‘Dos Estaciones’ • Salt Lake Magazine
One could say that the terroir is at the heart of the austere and subtle drama of Juan Pablo González Dos Estaciones. It is, in many ways, a film about the making of tequila in the highlands of Jalisco in western Mexico. As aficionados know, although tequila’s origins are ancient and mysterious (or simply disputed), the spirit received Mexico’s first designation of origin in 1974. This legally reserved the name “tequila” only. to spirits distilled from Weber azul (blue agave) throughout the state. of Jalisco and in a few small municipalities elsewhere in Mexico. The deep history of tequila production around the town of Tequila (yes, Virginia, there is such a place, gracias a Dios, just an hour north of Guadalajara) has led to the town being collectively named, Volcano neighbor and the surrounding valleys a World Heritage Site in 2006.
Of course, these site-specific games of authenticity are primarily based on international legal recognition and there are a host of agave liquors made and marketed around the world, including Tequila itself, which although sold as tequila , are not officially certified as Tequila. (Mezcal, sotol, and raicilla are another matter altogether.)
Again, tequila isn’t just about location; it is also a question of method. Some distilleries base their notions of taste and quality on their use of pre-industrial methods (stone or brick ovens to cook the agave and a stone wheel – a tahona – to crush them), while many others happily use modern presses and autoclaves. Additionally, while hundreds of Mexican distilleries produce their own line of tequila, they may also rent their facilities or sell some of their stock to other labels, many of which are co-owned by celebrities and headquartered in from other countries, cf Patrón, Casamigos and those of Utah Vida. Notably, too, of the Big Three – Cuervo, Sauza and Herradura, among Jalisco’s oldest and most famous tequila brands – only Cuervo is not owned by an American conglomerate.
The blue agave wasn’t always the singular star it is today. At the end of the 19and century, as Don Cenobio Sauza began to institutionalize modern production methods and national and international distribution, Weber azul became the now-standard source of tequila due to its relatively rapid rate of maturity. It’s an industrial winner, but the legacy of blue agave success is a vast monoculture that covers the hills of central Jalisco, displaces traditional subsistence crops and is historically prone to disease, called plague, which n is just one of the many challenges faced by Dos Estacionesof the stoic hero, Doña María (Teresa Sánchez).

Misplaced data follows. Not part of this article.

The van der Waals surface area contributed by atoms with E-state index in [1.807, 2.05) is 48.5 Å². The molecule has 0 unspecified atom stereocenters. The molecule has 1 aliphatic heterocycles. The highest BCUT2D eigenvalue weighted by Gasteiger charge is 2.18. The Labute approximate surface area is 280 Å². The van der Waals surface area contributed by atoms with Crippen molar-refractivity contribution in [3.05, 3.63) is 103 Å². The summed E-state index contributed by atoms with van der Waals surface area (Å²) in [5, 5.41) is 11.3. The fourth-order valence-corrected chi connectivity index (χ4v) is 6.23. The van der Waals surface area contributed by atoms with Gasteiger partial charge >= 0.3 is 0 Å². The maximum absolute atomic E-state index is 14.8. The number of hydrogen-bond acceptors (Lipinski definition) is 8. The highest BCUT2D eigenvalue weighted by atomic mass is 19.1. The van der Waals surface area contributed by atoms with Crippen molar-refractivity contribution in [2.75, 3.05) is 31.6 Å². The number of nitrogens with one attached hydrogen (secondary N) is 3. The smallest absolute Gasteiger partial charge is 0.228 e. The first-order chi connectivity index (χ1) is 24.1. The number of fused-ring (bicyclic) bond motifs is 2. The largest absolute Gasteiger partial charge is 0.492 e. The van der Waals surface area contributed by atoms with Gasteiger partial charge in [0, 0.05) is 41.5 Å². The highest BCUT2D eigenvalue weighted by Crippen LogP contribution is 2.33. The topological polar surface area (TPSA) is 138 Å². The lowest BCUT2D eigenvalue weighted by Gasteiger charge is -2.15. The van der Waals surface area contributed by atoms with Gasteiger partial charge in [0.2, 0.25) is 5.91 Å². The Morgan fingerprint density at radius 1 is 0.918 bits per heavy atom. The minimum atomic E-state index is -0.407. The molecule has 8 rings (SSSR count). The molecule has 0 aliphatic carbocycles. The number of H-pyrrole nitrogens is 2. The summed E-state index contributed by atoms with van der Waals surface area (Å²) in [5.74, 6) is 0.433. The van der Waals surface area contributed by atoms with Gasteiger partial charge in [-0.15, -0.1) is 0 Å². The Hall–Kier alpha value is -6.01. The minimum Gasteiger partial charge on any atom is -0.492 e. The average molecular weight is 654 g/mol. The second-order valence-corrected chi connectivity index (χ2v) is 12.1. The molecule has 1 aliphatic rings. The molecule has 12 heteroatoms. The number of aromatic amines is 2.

Determined and resolute, rarely showing a trace of emotion, Doña María begins her day and the film by patiently inspecting the entirety of her family’s relatively modest facilities. We come to assume that she is the last of the line. Gerardo Guerra’s patient and detailed cinematography not only provides a comprehensive tour of Doña María’s operation, from field to bottle, it seems designed to underscore the essential connection between the scenic red soil of Los Altos, the enormous plants of agave extracted from it, and the grueling and repetitive labor of the distillery workers, the men and women turning the raw materials into a finely crafted luxury item, often receiving wages below those they earned. If it wasn’t the latest wave of plague that slashed Doña María’s profits and racked up her debts, it was other agave shortages created by thieves and the massive buying power of foreign corporations.
Nevertheless, the boss, both laconic and benevolent, is considered a valued member of the families of his workers. As much as Doña María’s duty is to produce a product worthy of her family’s name, she is seen as the one who provides – and above all, the one who provides jobs in a community entirely dependent on agave farming and success. distilleries. This responsibility is implicit in Doña María’s seemingly flippant dialogue with a young woman, Rafaela (Rafaela Fuentes), at an employee’s child’s birthday party. “Yes”, finally admits Doña María. “I need someone with your profile.” The physical implications of the commentary are notable, in that something like a mutual seduction develops between the two women as times get harder and harder, exposing both tender and cryptic new sides to the character of Doña María. . And just when we realize that Rafaela had been looking for a job when they first met without ever saying so, we start to wonder if there’s even more she’s been fishing for since she was in charge of accounts. from the distillery.
Like the rain, the river, the sun and the shade of the trees, these personal mysteries make the terroir of Dos Estaciones always richer, making it a film demanding deep attention. You must listen and watch carefully to fully understand the drama unfolding beneath the surface. The love is there, as is the deep hatred, and while the outcome is not inevitable, it seems hard-won, laying bare a difficult and inescapable truth that cannot be approached any other way. For the elegant and documentary presentation of its subject matter, for its nuanced performances and its deliciously calm drama, Dos Estaciones is definitely worth savoring right now.
Read all of salt lake magazines Sundance 2022 reviews.